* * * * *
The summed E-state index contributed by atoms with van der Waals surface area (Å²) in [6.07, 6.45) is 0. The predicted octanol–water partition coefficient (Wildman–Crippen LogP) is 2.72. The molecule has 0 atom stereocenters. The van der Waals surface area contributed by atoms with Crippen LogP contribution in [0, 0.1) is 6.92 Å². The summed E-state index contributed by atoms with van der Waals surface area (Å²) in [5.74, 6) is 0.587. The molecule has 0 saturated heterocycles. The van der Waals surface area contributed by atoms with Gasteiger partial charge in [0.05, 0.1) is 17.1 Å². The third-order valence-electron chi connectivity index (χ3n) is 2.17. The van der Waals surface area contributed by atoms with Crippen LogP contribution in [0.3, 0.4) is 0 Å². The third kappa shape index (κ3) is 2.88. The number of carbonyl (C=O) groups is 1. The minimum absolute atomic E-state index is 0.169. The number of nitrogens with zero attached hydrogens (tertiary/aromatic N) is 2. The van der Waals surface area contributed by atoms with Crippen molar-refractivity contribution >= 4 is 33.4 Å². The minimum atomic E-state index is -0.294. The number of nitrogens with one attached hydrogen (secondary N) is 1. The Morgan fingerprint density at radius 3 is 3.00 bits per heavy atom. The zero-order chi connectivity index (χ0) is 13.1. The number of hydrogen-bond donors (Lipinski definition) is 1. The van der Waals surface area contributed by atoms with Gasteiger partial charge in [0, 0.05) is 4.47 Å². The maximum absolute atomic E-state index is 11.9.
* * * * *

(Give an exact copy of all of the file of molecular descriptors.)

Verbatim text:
The summed E-state index contributed by atoms with van der Waals surface area (Å²) in [6.07, 6.45) is 0. The predicted octanol–water partition coefficient (Wildman–Crippen LogP) is 2.72. The molecule has 0 atom stereocenters. The van der Waals surface area contributed by atoms with Crippen LogP contribution in [0, 0.1) is 6.92 Å². The summed E-state index contributed by atoms with van der Waals surface area (Å²) in [5.74, 6) is 0.587. The molecule has 0 saturated heterocycles. The van der Waals surface area contributed by atoms with Gasteiger partial charge in [0.05, 0.1) is 17.1 Å². The third-order valence-electron chi connectivity index (χ3n) is 2.17. The van der Waals surface area contributed by atoms with Crippen LogP contribution in [0.3, 0.4) is 0 Å². The third kappa shape index (κ3) is 2.88. The number of carbonyl (C=O) groups is 1. The minimum absolute atomic E-state index is 0.169. The number of nitrogens with zero attached hydrogens (tertiary/aromatic N) is 2. The van der Waals surface area contributed by atoms with Crippen molar-refractivity contribution >= 4 is 33.4 Å². The minimum atomic E-state index is -0.294. The number of nitrogens with one attached hydrogen (secondary N) is 1. The Morgan fingerprint density at radius 3 is 3.00 bits per heavy atom. The zero-order chi connectivity index (χ0) is 13.1. The number of hydrogen-bond donors (Lipinski definition) is 1. The van der Waals surface area contributed by atoms with Gasteiger partial charge in [0, 0.05) is 4.47 Å². The maximum absolute atomic E-state index is 11.9.